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In Good Company

Writer-director Paul Weitz's original title for In Good Company (2004) was Synergy — a word that's a bit of a running joke in the script, and a title he only dropped after some of his friends told him they'd think it was a sci-fi flick. Nonetheless, while Weitz may have achieved notoriety for collaborating with his brother Chris on the American Pie franchises, later co-directing Nick Hornby's About a Boy (2002), with his first solo effort he reveals that he's a talented, thoughtful filmmaker in his own right. Dennis Quaid stars in In Good Company as Dan Foreman, the advertising director of New York-based Sports America, and a man whose life is about to be tipped upside-down — not long after learning that his magazine's parent company is about to be acquired by international media corporation Globecom, his wife Ann (Marg Helgenberger) informs him that she's pregnant. At 51, Dan is optimistic, and the aging jock does little to hide the fact that he's hoping for a boy. However, his obligations to his growing family — which also includes his 18-year-old daughter Alex (Scarlett Johansson) — are offset by tumultuous changes in the workplace. Sales executive Carter Duryea (Topher Grace), who previously specialized in cell phones, has been appointed the new head of sales at Sports America, and despite the fact that he's just 26, he arrives at his new job to discover that he's replacing a man nearly twice his age. His (over-caffinated) confidence appears boundless, but it isn't long before Carter realizes he's in over his head — his brief marriage is on the skids, he has no experience in publishing, and his immediate superior has ordered layoffs. Professional friction between Carter and Dan is all but assured, but when Carter — stricken by abject loneliness — invites himself over to the Foremans' home for an impromptu dinner, he's immediately smitten with Alex, who's abandoned a half-hearted tennis career to study creative writing at NYU. A clandestine romance blossoms between the two — made all the more awkward by the fact that Alex's new boyfriend just happens to be her dad's new, young, incompetent boss.

*          *          *

While In Good Company succeeds as an engaging blend of comedy and drama (which writer-director Weitz prefers to call "human comedy" rather than the dreadful portmanteau "dramedy"), one is struck immediately by how accurately it captures the milieu of modern corporate America. The art direction is drawn broadly, if cleverly — Globecom executives wear dark suits, while the Sports America office favors separates, with Dan first appearing in a plaid blazer — but few films capture the nature of corporate interdynamics as well as this one, not only in terms of the politic codespeak of the working world, but also in the empty phraseology that is endemic to corporate planning, and particularly when it comes to employment anxiety in the face of downsizing. Anyone who has worked in a large corporate environment for any length of time will immediately recognize the canvas Weitz paints on. However, it's not just the accuracy of his writing that makes In Good Company shimmer on the screen — the cocktail-napkin concept leads to a nuanced film that retains comic elements throughout. And, as with all good stories, the richness is derived from carefully drawn characters. One wants to dismiss the young Carter Duryea as a corporate overachiever who understands the system more than he understands how to manage sophisticated profit-centers, but Weitz's script does not write him off — he's far more pathetic than despicable, and after he's so gangly and awkward around Alex, he earns our rooting interests despite his swift, shallow current. Too young to formulate effective value-judgments about himself or anything else, he's a victim of his ambition, eager to ape the trappings of success, both capital and domestic. For this, Dan becomes a surrogate father — and while the older man's contempt for his younger superior is thinly veiled, Dan (unconsciously?) adopts paternal responsibilities, even going so far as to fire long-term employees, allowing Carter to avoid the unpleasant nature of the adult world. Scarlett Johansson fills out the dramatic triangle as the (even younger) woman with impossibly mixed loyalties, and while her performance is sound, in this instance she's upstaged by her two male counterparts. By now, Dennis Quaid has matured into one of Hollywood's most valuable leading men, evolving from the youthful hotshot seen in Breaking Away and The Right Stuff into a blustery, acerbic middle-age — his screen-presence is so formidable that one wishes every script he takes could be as good as this one. But if he's a presence, Topher Grace is the film's revelation. Few TV actors transition well into theatrical titles, and while Grace's filmography to this point is thin with supporting roles, In Good Company proves that his natural charisma belongs on the big format. Universal's DVD release of In Good Company features a strong anamorphic transfer (2.35:1) with Dolby Digital 5.1 audio. Paul Weitz and Topher Grace sit for a commentary, which Weitz peppers with small, interesting details. Also included are seven brief behind-the-scenes featurettes, ten deleted scenes with optional commentary on a single reel (16 min.), and cast and crew notes. Keep-case.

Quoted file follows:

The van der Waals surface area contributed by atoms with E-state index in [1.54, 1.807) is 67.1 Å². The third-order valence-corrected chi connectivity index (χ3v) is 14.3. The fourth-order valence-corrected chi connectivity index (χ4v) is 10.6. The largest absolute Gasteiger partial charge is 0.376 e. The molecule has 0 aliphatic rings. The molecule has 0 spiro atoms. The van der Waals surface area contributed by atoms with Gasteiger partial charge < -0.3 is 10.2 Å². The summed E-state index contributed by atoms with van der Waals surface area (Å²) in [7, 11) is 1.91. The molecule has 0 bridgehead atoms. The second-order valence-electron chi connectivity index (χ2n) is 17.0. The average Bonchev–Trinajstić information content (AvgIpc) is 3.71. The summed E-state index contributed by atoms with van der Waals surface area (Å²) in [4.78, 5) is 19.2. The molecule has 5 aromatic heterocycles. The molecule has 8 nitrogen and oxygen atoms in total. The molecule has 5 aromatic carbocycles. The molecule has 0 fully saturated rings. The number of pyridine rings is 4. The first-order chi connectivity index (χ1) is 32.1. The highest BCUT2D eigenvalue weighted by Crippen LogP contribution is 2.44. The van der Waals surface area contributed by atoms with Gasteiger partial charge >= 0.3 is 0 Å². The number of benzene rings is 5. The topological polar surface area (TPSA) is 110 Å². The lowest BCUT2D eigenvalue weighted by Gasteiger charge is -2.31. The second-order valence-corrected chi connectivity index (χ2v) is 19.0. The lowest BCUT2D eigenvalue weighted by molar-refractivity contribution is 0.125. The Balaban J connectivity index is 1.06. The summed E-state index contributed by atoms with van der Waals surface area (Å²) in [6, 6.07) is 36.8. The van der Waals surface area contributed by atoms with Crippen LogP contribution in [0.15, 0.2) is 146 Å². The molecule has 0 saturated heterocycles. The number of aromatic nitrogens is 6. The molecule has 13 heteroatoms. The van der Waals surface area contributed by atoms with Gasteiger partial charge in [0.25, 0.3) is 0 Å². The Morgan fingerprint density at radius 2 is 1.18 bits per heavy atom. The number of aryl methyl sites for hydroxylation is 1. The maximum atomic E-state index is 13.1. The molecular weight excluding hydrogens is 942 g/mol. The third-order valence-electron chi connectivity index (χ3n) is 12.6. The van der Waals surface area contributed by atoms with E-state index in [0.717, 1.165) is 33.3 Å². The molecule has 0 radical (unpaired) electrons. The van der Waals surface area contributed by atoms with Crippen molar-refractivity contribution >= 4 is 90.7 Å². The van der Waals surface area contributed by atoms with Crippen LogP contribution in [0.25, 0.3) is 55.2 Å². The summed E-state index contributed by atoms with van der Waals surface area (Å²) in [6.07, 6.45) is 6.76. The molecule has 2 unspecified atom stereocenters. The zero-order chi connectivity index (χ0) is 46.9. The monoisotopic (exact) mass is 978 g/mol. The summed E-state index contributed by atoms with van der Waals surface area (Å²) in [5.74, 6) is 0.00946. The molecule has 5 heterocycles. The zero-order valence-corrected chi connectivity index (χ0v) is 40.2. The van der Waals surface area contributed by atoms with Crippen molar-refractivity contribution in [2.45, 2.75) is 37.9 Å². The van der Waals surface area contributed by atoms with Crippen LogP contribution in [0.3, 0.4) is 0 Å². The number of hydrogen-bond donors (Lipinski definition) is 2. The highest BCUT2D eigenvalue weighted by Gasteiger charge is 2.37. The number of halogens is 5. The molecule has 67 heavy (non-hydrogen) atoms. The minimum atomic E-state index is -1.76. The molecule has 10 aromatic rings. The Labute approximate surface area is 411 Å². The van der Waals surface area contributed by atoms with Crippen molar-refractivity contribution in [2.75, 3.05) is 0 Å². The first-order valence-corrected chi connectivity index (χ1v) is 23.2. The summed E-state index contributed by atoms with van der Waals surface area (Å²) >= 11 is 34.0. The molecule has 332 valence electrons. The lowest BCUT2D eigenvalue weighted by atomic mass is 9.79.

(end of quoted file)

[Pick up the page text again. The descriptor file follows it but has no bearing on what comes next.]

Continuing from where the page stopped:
—JJB



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